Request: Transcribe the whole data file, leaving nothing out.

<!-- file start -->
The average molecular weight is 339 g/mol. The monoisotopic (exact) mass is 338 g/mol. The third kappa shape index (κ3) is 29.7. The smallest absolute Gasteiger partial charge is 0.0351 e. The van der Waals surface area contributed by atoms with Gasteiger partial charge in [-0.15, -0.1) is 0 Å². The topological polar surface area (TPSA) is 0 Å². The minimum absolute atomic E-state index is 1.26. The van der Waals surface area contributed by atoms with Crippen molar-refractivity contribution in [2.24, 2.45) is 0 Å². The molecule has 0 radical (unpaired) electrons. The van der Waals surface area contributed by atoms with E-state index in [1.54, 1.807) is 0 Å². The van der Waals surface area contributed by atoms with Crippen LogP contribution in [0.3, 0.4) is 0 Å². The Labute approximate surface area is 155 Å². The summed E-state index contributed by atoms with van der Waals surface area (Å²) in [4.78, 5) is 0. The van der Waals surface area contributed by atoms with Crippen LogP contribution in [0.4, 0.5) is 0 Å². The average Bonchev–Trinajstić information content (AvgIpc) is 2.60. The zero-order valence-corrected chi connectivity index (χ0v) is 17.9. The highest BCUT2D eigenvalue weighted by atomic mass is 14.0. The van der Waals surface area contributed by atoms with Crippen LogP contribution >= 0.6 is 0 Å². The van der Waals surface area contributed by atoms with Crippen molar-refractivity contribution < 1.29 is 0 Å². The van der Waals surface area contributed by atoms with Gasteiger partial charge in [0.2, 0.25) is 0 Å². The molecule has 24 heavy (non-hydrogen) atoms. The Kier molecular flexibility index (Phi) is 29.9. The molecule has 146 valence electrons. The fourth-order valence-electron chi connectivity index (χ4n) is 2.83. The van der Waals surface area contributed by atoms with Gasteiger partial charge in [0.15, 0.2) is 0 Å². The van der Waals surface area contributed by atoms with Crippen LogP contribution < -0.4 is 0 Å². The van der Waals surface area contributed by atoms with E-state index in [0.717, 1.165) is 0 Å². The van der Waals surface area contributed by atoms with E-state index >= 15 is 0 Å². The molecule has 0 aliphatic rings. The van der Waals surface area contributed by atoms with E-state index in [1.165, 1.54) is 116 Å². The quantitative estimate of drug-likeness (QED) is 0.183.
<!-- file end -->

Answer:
The average molecular weight is 339 g/mol. The monoisotopic (exact) mass is 338 g/mol. The third kappa shape index (κ3) is 29.7. The smallest absolute Gasteiger partial charge is 0.0351 e. The van der Waals surface area contributed by atoms with Gasteiger partial charge in [-0.15, -0.1) is 0 Å². The topological polar surface area (TPSA) is 0 Å². The minimum absolute atomic E-state index is 1.26. The van der Waals surface area contributed by atoms with Crippen molar-refractivity contribution in [2.24, 2.45) is 0 Å². The molecule has 0 radical (unpaired) electrons. The van der Waals surface area contributed by atoms with E-state index in [1.54, 1.807) is 0 Å². The van der Waals surface area contributed by atoms with Crippen LogP contribution in [0.3, 0.4) is 0 Å². The Labute approximate surface area is 155 Å². The summed E-state index contributed by atoms with van der Waals surface area (Å²) in [4.78, 5) is 0. The van der Waals surface area contributed by atoms with Crippen LogP contribution in [0.4, 0.5) is 0 Å². The average Bonchev–Trinajstić information content (AvgIpc) is 2.60. The zero-order valence-corrected chi connectivity index (χ0v) is 17.9. The highest BCUT2D eigenvalue weighted by atomic mass is 14.0. The van der Waals surface area contributed by atoms with Crippen LogP contribution >= 0.6 is 0 Å². The van der Waals surface area contributed by atoms with Crippen molar-refractivity contribution < 1.29 is 0 Å². The van der Waals surface area contributed by atoms with Gasteiger partial charge in [0.2, 0.25) is 0 Å². The molecule has 24 heavy (non-hydrogen) atoms. The Kier molecular flexibility index (Phi) is 29.9. The molecule has 146 valence electrons. The fourth-order valence-electron chi connectivity index (χ4n) is 2.83. The van der Waals surface area contributed by atoms with Gasteiger partial charge in [0.15, 0.2) is 0 Å². The van der Waals surface area contributed by atoms with Crippen LogP contribution < -0.4 is 0 Å². The van der Waals surface area contributed by atoms with E-state index in [0.717, 1.165) is 0 Å². The van der Waals surface area contributed by atoms with E-state index >= 15 is 0 Å². The molecule has 0 aliphatic rings. The van der Waals surface area contributed by atoms with E-state index in [1.165, 1.54) is 116 Å². The quantitative estimate of drug-likeness (QED) is 0.183.